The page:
Better packaging

October 18, 2017

Better packaging

The oceans are awash with plastic, the recycling market struggles to keep up, and manufacturers produce more packaging than ever. But we have the power to stem the flow! Here’s some inspiration and ideas for concerned consumers.

Say no to:

  • Cling film. Instead use reusable cloth wraps, beeswax wraps, or the lunchbox itself! 
  • Disposable coffee cups. Instead use a KeepCup or an IdealCup. Or sit down and drink your coffee in the cafe. Slowing down is good for you. 
  • Straws. Instead just sip it. If you insist on blowing bubbles, invest reusable stainless steel straws. 
  • Food packaging. Instead take your own containers (reusable plastic containers, glass jars, cloth bags) to bulk shops or sections in the supermarket.  
  • Disposable water bottles. Use a glass, refillable metal or BPA free plastic bottles. 

Three rules to shop by

  1. Take your own bags and containers every time you go shopping. Seek out products that don’t come in plastic or foil, but are sitting loose (fruit and veges) or in bulk bins (dried goods). Watch out for fruit labels!
  2. Give customer feedback. If business know they are losing money because of inconsiderate packaging, they’lll be more willing to change their ways. If they’re not thinking about the environment, they’ll certainly be thinking about their bottom line.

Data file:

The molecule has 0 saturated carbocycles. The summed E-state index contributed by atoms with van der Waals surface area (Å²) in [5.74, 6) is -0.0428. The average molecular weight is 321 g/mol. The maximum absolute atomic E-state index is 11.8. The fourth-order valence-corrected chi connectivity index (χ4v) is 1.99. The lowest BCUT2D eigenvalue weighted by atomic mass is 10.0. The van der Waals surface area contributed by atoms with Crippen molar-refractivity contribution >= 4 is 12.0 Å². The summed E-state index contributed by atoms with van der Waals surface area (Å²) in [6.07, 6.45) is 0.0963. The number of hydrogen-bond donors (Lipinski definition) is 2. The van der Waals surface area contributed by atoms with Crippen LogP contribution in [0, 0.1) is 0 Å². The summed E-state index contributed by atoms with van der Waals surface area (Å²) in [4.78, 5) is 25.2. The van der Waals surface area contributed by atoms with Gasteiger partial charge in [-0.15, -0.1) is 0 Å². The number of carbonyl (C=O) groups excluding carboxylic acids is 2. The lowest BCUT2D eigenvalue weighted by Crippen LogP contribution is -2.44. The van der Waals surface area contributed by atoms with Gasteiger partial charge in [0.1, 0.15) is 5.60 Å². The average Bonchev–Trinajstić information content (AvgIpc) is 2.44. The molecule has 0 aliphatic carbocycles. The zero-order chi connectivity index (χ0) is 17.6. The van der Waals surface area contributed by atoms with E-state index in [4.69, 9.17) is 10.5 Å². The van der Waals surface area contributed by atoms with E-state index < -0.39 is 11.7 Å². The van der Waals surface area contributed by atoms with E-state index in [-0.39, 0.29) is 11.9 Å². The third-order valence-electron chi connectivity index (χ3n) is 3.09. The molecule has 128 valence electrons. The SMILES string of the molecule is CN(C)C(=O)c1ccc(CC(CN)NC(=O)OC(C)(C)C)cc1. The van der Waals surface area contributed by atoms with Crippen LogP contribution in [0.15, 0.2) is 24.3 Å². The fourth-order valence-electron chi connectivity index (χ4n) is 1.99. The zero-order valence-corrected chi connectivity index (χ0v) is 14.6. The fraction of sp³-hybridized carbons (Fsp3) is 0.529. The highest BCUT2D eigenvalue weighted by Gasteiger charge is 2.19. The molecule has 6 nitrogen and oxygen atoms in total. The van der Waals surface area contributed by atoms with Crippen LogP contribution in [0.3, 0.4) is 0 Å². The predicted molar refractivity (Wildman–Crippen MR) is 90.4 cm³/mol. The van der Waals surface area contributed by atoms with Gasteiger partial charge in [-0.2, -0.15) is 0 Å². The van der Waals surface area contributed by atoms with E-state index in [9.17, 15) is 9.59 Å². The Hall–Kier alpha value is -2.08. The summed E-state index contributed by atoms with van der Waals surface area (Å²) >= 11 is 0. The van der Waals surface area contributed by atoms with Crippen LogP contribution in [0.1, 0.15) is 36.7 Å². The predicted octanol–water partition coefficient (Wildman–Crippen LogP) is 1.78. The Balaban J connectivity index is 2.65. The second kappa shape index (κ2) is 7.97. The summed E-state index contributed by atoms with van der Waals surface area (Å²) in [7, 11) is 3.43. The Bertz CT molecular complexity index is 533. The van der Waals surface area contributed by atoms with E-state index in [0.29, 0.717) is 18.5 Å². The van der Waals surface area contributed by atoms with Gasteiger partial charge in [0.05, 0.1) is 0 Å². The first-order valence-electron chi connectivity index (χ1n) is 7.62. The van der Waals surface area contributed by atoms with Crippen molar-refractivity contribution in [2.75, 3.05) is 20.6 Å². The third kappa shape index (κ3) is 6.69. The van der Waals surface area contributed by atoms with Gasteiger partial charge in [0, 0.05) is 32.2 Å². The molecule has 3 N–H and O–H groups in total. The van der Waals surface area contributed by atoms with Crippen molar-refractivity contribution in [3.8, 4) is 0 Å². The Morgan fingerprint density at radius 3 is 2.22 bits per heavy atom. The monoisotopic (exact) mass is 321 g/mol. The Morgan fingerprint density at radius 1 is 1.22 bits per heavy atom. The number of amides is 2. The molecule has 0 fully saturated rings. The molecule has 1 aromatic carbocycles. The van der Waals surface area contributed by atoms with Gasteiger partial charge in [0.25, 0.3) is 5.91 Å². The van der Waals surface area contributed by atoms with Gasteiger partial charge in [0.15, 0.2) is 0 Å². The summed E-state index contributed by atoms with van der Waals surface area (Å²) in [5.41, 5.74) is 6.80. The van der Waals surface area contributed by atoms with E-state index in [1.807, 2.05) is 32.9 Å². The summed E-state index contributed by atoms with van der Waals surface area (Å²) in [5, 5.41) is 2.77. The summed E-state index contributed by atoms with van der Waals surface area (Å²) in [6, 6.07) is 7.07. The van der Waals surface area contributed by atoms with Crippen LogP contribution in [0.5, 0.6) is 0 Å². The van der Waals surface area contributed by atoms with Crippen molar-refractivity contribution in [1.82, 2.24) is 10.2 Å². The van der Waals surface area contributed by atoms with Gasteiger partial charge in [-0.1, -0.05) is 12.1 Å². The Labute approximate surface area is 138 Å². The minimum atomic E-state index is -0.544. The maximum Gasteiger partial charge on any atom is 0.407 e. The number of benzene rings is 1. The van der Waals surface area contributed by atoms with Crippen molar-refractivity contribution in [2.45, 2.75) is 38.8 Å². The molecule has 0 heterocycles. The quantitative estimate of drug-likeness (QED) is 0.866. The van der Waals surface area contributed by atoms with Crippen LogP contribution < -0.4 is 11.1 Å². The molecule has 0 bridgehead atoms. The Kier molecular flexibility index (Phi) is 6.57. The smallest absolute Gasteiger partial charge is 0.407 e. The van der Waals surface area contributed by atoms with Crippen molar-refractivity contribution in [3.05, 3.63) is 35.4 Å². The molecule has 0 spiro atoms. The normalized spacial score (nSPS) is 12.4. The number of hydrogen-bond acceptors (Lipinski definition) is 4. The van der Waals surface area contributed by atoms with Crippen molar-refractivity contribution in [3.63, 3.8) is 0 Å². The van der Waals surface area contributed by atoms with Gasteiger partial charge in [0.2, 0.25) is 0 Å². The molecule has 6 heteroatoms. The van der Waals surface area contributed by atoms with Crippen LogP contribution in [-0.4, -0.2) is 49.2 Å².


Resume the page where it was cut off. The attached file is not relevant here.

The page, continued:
3. It’s hard to avoid packaged goods entirely. Make sure your packaging is recyclable, compostable, or reusable. Avoid multi-packs - buying bulk is usually cheaper anyway. Support packaging made with recycled materials - it’s the consumer counterpart to kerbside recycling.

The wise shopper’s glossary to packaging 

Compostable/biodegradable plastics*. This type of plastic is generally only compostable in industrial composts - a very different system from your own backyard compost heap. Industrial composts are only available in Wellington by arrangement with organisations such as Kai to Compost.

Degradable plastics*. These plastics are even worse than standard plastic. An additive causes them to disintegrate when exposed to oxygen.  This results in countless tiny plastic fragments entering waterways and food chains. Furthermore, the additive means they can’t be recycled! Claims of eco-friendly degradable plastics are misleading greenwash, and are something that companies have been prosecuted for.

*New Zealand has no legal definitions for these packaging terms. In effect, they can mean anything - or nothing. Disposing of these plastics incorrectly can be worse than just recycling ordinary plastic.

Polystyrene. Polystyrene particles are notorious for being eaten by aquatic animals, resulting in their death by starvation. Polystyrene isn’t recyclable in Wellington region.

Plastics 1-2. If buying things packaged in plastic, go for plastics numbered 1 or 2. They have a higher value on the international market than plastics 3-7. Recycling companies often have to stockpile 3-7s because they can’t find a buyer. Plastic cannot be recycled indefinitely - it loses quality as it is recycled, and eventually has to be sent to the landfill.

Also see: 

Ask an expert: Hannah and Liam on zero waste living 

Guide: The Rubbish Trip's Wellington region zero waste shopping guide 





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